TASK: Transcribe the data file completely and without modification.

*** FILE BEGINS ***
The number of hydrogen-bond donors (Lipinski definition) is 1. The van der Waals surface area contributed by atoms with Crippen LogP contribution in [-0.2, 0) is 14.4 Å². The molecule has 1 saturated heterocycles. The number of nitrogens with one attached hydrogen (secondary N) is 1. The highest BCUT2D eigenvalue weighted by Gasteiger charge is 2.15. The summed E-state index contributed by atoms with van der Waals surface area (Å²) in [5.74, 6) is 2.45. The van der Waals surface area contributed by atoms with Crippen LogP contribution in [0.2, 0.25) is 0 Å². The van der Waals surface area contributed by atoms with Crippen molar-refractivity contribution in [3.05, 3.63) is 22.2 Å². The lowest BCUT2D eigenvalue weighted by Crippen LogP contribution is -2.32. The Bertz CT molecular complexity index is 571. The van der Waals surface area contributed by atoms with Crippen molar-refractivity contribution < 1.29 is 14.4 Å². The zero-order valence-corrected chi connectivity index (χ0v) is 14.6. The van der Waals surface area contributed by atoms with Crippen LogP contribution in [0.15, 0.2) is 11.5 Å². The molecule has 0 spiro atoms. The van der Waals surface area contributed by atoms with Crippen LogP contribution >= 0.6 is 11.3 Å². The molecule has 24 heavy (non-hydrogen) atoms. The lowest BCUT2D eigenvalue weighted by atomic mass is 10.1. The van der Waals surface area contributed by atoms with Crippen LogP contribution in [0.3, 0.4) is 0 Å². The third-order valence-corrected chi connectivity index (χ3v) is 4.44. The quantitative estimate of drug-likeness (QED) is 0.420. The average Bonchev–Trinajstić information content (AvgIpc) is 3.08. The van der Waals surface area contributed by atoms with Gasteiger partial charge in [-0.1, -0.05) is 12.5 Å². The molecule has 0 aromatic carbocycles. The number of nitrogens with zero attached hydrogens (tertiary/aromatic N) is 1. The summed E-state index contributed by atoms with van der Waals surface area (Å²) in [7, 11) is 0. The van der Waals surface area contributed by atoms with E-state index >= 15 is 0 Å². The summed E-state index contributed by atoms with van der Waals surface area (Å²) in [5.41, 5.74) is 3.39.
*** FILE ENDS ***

The number of hydrogen-bond donors (Lipinski definition) is 1. The van der Waals surface area contributed by atoms with Crippen LogP contribution in [-0.2, 0) is 14.4 Å². The molecule has 1 saturated heterocycles. The number of nitrogens with one attached hydrogen (secondary N) is 1. The highest BCUT2D eigenvalue weighted by Gasteiger charge is 2.15. The summed E-state index contributed by atoms with van der Waals surface area (Å²) in [5.74, 6) is 2.45. The van der Waals surface area contributed by atoms with Crippen LogP contribution in [0.2, 0.25) is 0 Å². The van der Waals surface area contributed by atoms with Crippen molar-refractivity contribution in [3.05, 3.63) is 22.2 Å². The lowest BCUT2D eigenvalue weighted by Crippen LogP contribution is -2.32. The Bertz CT molecular complexity index is 571. The van der Waals surface area contributed by atoms with Crippen molar-refractivity contribution < 1.29 is 14.4 Å². The zero-order valence-corrected chi connectivity index (χ0v) is 14.6. The van der Waals surface area contributed by atoms with Crippen LogP contribution in [0.15, 0.2) is 11.5 Å². The molecule has 0 spiro atoms. The van der Waals surface area contributed by atoms with Crippen LogP contribution >= 0.6 is 11.3 Å². The molecule has 24 heavy (non-hydrogen) atoms. The lowest BCUT2D eigenvalue weighted by atomic mass is 10.1. The van der Waals surface area contributed by atoms with Crippen LogP contribution in [0.3, 0.4) is 0 Å². The third-order valence-corrected chi connectivity index (χ3v) is 4.44. The quantitative estimate of drug-likeness (QED) is 0.420. The average Bonchev–Trinajstić information content (AvgIpc) is 3.08. The van der Waals surface area contributed by atoms with Gasteiger partial charge in [-0.1, -0.05) is 12.5 Å². The molecule has 0 aromatic carbocycles. The number of nitrogens with zero attached hydrogens (tertiary/aromatic N) is 1. The summed E-state index contributed by atoms with van der Waals surface area (Å²) in [7, 11) is 0. The van der Waals surface area contributed by atoms with E-state index >= 15 is 0 Å². The summed E-state index contributed by atoms with van der Waals surface area (Å²) in [5.41, 5.74) is 3.39.